So, now that we have that out of the way, if i were considering joining a startup (other than my own) i would not do so full-time unless i was very passionate about the market and product and, most importantly, i was convinced that there was a clear, well defined and well thought-out path to near-term revenue AND a sellable product existed AND it was clear you were a subject matter expert AND i felt we could work together. The key words being 'full-time'. You need to validate the product/market fit before you to build anything anywat. That means go sell it. get committed customers. Committed does not mean you pitched the idea to some friends and family and maybe some strangers and they said "yeah, that's cool, i'd use that". Committed means signed contracts and/or tangible evidence that customers have committed resources to implement/use your product. If that has already been done then, as a sales person, there's not a lot of need for my skills until you have a product with which to generate actual revenue/customers/users. If you don't yet have committed customers and all the above criteria existed (passionate about the market, product, business model, etc.) then i could see helping part-time to go get those early customers and to evaluate your expertise and business style. There are plenty of necessary activities, but if they don't involve building a product or getting customers you shouldn't be spending much time/resources doing them.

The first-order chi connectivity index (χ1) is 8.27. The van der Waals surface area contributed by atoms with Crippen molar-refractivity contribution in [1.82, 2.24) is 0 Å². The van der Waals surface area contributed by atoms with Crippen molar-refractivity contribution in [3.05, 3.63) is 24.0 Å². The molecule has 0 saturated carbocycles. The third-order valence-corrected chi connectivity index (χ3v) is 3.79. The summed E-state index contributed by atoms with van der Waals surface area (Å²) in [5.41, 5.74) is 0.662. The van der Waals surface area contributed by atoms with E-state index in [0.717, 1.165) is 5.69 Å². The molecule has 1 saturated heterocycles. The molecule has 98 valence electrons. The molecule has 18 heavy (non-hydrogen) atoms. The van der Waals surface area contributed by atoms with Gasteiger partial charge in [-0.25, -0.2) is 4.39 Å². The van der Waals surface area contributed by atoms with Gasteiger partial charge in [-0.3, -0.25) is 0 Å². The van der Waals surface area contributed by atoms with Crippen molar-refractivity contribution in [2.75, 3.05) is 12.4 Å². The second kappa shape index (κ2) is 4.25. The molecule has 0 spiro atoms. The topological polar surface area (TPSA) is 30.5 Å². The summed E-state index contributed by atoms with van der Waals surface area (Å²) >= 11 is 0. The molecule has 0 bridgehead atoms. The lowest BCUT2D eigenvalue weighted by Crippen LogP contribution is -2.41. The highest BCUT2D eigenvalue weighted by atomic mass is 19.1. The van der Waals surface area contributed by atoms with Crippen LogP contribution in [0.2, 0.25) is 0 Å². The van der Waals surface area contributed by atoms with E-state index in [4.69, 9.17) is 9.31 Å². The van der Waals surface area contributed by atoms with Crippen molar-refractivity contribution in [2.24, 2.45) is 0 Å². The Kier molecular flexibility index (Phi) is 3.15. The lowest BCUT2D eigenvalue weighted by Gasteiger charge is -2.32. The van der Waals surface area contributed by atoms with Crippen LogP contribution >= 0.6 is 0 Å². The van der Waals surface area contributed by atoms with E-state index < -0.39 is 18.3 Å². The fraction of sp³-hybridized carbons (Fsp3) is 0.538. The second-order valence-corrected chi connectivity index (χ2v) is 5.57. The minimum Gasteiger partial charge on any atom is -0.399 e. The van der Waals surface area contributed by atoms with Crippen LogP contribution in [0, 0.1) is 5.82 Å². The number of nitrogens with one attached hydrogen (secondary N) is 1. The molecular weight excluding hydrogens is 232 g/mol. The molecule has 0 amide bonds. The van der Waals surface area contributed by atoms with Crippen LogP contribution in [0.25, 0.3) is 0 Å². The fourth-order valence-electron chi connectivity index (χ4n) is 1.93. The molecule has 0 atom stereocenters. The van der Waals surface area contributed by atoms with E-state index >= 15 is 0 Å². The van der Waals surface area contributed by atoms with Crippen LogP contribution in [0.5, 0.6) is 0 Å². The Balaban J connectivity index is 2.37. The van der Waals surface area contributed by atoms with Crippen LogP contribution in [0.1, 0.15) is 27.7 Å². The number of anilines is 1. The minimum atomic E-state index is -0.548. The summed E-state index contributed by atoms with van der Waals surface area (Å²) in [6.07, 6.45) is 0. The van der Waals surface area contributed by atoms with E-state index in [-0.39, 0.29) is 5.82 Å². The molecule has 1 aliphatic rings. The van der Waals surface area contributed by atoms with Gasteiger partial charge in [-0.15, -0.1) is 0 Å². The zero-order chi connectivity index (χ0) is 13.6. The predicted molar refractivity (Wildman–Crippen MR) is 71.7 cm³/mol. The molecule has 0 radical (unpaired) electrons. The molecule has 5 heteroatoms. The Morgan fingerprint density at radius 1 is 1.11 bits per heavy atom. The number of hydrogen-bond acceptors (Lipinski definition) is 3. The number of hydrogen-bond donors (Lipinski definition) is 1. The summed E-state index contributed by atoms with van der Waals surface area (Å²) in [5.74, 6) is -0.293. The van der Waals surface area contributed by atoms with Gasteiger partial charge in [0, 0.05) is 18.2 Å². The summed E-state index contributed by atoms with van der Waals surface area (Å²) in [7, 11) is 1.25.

Also, to be very candid, if i were to consider coming on as the "business person" i would want to have a clear understanding and some candid conversations as to your role and how your background in "years and years of advanced education" and social science research would mesh with me, the person tasked with getting customers/users in the door. Startup failure is closely correlated to founder conflicts and that is something i would want to spend time exploring - have you done a startup before? have you managed key operational disciplines like product development and sales and marketing and finance? etc. Have you had to make payroll? fire people? hire people? negotiate contracts? How did you come to the conclusions in your revenue model? etc., etc.

For what it's worth, and again, assuming only equity, as an engineer i would not come on board until you could show me that the product/market fit had been validated and you could demonstrate a very clear path to revenue and what that runway looks like AND that clear path to revenue includes the person(s) who will generate said revenue. I'd also have to be passionate about the product and i'd want a lot of freedom to define architecture and make technology decisions.
Gray Holland
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Gray Holland Entrepreneur • Advisor
founder / director at UX-FLO
BOTH.... you need them both, so get them both.
Adam Crabtree
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Adam Crabtree Entrepreneur
Project Coordinator at Phonoscape
Rob, thank you for your detailed response. There's a lot there to consider, and it's just the kind of information I'm seeking. Great to know!
Mary Camacho